Healthy Fall ProduceAutumn's bumper crop of fruits and vegetables offers a range of intense flavors and substantial textures. Grocery stores and farmers' markets are full of apples, figs, pears, pumpkins, sweet potatoes, and winter squash. Here we'll give you tips and recipes for each of these favorite fall fruits and veggies.
ApplesThere are thousands of varieties of apples, ranging from tender to crisp and sweet to tart. Apples are available year-round, but they're best from September to November.
To select, look for firm, vibrantly colored apples with no bruises. They should smell fresh, not musty. Skins should be tight and smooth.
See More: Our Best Apples Recipes
QuinceA quince is a hard, round or pear-shaped fruit that looks and tastes like a cross between an apple and pear. But, unlike the apples and pears they resemble, quinces are inedible raw. With cooking, quinces develop a slightly grainy texture similar to a firm pear and a lovely rosy amber color.
Because their season is fleeting—from October to December—you should get quinces while you can. Look for them in large supermarkets, farmers' markets, and specialty or ethnic stores. They'll fill an entire room with their enticing scent.
See More: In Season: Quince
MushroomsWhile most mushrooms are available year-round, many are at their peak in fall and winter.
To select, look for firm, evenly colored mushrooms. Avoid mushrooms that are broken, damaged, or have soft spots, as well as those that seem damp or smell of mildew. It's a good idea to hand-select mushrooms; choose those of equal size if they are to be cooked whole, so they'll cook evenly.
See More: In Season: Mushrooms
Winter SquashWinter squash are picked in the autumn and stored until spring. Some popular varieties are acorn, butternut, and spaghetti.
To select, the tastiest winter squashes will be solid and heavy with stems that are full, firm, and have a corky feel. The skin of the squash should be deeply colored with a matte finish. Avoid squash with cracks, soft spots, and moldy areas.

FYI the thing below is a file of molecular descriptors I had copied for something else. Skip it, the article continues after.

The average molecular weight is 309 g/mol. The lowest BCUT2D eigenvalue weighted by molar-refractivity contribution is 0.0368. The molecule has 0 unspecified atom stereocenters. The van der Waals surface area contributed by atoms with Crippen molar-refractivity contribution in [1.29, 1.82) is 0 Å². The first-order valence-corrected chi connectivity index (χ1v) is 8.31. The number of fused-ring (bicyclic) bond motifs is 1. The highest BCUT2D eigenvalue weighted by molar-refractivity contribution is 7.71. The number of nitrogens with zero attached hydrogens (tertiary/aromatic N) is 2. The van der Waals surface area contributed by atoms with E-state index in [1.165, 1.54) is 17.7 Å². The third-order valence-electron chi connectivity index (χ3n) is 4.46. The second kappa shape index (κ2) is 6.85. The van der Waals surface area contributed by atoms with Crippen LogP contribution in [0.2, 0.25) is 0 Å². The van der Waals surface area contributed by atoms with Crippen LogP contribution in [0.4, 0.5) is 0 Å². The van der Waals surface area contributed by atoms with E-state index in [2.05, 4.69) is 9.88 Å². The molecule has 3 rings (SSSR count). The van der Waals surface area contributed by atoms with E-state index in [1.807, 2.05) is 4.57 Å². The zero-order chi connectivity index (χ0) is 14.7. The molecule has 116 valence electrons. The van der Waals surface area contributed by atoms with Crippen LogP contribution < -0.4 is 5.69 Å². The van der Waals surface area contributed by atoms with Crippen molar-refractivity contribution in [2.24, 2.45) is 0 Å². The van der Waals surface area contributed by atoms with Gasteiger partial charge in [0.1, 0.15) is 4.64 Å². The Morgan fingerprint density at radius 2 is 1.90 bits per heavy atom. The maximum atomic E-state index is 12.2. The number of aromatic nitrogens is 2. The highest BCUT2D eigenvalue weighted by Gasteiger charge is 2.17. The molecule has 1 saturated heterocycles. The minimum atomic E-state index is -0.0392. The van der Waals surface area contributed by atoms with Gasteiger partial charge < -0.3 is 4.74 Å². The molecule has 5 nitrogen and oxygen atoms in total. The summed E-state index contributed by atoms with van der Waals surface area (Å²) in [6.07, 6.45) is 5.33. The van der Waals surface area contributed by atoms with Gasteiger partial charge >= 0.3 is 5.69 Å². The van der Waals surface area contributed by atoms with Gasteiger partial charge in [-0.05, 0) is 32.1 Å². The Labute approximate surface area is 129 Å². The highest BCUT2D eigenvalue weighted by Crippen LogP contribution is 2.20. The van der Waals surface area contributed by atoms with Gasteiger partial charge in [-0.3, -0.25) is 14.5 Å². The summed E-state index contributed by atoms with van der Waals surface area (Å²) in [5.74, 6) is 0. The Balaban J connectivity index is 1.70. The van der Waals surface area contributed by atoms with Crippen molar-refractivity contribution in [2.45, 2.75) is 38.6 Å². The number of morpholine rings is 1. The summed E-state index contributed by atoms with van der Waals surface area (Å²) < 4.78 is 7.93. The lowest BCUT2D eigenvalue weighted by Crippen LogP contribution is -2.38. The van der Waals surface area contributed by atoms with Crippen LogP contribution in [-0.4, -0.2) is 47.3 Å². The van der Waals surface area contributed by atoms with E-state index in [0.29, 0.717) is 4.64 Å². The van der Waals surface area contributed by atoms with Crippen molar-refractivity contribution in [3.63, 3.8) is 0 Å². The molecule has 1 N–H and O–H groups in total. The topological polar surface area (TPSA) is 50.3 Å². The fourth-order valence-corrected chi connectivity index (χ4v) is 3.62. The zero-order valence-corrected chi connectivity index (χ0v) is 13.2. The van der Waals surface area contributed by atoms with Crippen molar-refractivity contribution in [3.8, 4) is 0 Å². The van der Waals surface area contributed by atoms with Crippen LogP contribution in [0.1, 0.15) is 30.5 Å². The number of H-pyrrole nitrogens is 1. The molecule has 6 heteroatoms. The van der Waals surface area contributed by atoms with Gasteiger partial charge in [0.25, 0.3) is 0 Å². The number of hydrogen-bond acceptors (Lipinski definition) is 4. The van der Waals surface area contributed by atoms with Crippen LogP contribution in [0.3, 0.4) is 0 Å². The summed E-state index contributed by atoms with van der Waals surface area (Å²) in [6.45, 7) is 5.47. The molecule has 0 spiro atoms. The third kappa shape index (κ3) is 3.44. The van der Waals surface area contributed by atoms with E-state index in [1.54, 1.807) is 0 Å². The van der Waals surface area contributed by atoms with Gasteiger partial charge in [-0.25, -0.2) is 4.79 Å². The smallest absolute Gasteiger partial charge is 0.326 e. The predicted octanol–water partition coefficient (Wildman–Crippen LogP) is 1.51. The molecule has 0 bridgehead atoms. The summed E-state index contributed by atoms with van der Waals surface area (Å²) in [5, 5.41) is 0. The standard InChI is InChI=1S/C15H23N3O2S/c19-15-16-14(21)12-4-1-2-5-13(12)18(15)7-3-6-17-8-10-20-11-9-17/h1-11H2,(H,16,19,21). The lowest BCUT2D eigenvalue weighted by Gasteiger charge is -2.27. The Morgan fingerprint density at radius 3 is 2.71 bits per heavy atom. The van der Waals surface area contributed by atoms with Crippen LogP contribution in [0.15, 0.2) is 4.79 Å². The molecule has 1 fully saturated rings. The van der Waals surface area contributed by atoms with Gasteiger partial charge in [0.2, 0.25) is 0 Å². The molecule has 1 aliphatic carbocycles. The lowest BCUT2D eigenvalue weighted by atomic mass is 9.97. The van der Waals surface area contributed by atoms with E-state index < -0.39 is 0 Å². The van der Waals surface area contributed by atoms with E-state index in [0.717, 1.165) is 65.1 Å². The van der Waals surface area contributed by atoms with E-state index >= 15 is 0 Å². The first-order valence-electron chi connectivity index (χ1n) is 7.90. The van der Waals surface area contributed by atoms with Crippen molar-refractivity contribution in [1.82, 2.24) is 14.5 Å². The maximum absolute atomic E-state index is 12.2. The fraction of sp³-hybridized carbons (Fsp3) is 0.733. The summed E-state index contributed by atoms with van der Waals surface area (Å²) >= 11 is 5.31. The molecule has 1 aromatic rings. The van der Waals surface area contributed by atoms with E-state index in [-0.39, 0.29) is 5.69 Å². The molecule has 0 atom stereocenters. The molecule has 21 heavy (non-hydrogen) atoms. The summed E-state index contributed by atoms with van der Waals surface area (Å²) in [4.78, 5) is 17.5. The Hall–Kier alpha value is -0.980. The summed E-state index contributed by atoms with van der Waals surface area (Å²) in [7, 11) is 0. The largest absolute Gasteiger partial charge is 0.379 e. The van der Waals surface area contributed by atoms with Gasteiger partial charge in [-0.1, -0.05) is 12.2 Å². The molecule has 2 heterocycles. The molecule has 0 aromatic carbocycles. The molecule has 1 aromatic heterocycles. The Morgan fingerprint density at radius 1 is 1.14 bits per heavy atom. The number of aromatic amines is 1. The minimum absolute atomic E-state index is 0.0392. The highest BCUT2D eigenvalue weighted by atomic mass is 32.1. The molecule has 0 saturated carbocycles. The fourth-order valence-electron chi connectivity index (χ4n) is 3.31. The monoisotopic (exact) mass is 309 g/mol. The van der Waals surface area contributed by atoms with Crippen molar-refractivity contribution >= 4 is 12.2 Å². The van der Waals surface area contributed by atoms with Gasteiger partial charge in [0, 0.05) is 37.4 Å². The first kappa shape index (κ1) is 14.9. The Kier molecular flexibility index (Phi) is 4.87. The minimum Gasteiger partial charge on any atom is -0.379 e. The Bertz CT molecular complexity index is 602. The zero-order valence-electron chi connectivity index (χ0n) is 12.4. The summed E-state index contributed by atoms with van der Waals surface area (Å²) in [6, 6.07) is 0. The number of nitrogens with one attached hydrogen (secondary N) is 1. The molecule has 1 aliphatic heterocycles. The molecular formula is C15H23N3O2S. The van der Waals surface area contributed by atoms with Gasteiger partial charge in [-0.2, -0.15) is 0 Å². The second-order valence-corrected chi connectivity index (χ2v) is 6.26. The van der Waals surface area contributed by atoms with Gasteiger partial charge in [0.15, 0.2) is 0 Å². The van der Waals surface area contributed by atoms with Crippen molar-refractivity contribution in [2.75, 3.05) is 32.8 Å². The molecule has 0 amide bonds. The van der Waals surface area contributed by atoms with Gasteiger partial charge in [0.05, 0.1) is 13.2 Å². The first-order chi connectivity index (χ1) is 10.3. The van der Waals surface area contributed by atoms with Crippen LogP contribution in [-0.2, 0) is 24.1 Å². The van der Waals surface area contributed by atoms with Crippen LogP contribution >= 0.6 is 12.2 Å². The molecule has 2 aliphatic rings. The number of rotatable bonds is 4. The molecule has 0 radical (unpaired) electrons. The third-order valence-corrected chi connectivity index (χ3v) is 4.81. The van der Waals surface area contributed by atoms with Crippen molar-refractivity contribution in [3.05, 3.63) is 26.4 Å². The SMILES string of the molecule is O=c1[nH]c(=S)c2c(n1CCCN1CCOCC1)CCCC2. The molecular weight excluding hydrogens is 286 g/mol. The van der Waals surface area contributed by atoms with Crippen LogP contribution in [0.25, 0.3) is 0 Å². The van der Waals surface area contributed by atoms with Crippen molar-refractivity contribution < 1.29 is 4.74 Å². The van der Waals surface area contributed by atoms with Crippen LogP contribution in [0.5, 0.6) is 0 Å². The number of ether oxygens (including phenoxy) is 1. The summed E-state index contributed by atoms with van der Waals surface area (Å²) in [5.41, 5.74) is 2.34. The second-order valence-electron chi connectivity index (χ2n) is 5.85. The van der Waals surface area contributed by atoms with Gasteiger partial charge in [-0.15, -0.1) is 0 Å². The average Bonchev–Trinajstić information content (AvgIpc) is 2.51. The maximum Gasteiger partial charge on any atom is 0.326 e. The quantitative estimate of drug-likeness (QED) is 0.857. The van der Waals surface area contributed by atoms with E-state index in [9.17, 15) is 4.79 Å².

See More: Winter Squash Recipes
ShallotsThese petite onions look like large cloves of garlic covered with papery bronze skin. Shallots differ from onions in that many varieties produce a cluster of several bulbs to a plant; they also have finer layers and less water. Because of this low water content, their flavor is more concentrated than that of onions.
Available year-round, shallots should be firm and heavy for their size. Store them in a cool, dry place up to one month.
• Three-Bean Salad
• Balsamic and Shallot Chicken Breasts
• Roasted Butternut Squash and Shallot Soup
• Mixed Peppercorn Beef Tenderloin with Shallot-Port Reduction
• Braised Turkey Roulade with Pancetta, Shallots, and Porcini Gravy
See More: How to Mince Shallots
SageSage's long, narrow leaves have a distinctly fuzzy texture and a musty flavor redolent of eucalyptus, cedar, lemon, and mint. There are some other varieties of sage that boast a slightly different flavor: purple, pineapple, peach, and honeydew melon.
Sage is available either fresh or in three dried forms: ground, coarsely crumbled, or rubbed (finely chopped). To store fresh sage leaves, simply wrap them in a damp paper towel, and place them in a plastic bag. Store them in the refrigerator, where they should keep fresh for several days.